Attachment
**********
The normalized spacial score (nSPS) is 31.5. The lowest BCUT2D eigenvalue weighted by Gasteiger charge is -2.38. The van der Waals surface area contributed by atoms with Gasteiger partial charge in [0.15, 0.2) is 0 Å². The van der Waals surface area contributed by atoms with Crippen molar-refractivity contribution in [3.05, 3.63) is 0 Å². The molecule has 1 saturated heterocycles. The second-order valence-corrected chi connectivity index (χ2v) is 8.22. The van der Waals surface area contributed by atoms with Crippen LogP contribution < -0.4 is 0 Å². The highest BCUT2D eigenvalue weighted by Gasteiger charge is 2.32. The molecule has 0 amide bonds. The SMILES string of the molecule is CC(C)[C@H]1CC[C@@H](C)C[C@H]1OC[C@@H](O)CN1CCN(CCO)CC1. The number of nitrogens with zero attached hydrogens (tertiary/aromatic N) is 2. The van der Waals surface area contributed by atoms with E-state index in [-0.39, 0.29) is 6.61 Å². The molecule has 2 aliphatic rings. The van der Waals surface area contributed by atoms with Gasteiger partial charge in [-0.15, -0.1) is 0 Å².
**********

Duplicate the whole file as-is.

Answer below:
The normalized spacial score (nSPS) is 31.5. The lowest BCUT2D eigenvalue weighted by Gasteiger charge is -2.38. The van der Waals surface area contributed by atoms with Gasteiger partial charge in [0.15, 0.2) is 0 Å². The van der Waals surface area contributed by atoms with Crippen molar-refractivity contribution in [3.05, 3.63) is 0 Å². The molecule has 1 saturated heterocycles. The second-order valence-corrected chi connectivity index (χ2v) is 8.22. The van der Waals surface area contributed by atoms with Crippen LogP contribution < -0.4 is 0 Å². The highest BCUT2D eigenvalue weighted by Gasteiger charge is 2.32. The molecule has 0 amide bonds. The SMILES string of the molecule is CC(C)[C@H]1CC[C@@H](C)C[C@H]1OC[C@@H](O)CN1CCN(CCO)CC1. The number of nitrogens with zero attached hydrogens (tertiary/aromatic N) is 2. The van der Waals surface area contributed by atoms with E-state index in [-0.39, 0.29) is 6.61 Å². The molecule has 2 aliphatic rings. The van der Waals surface area contributed by atoms with Gasteiger partial charge in [-0.15, -0.1) is 0 Å².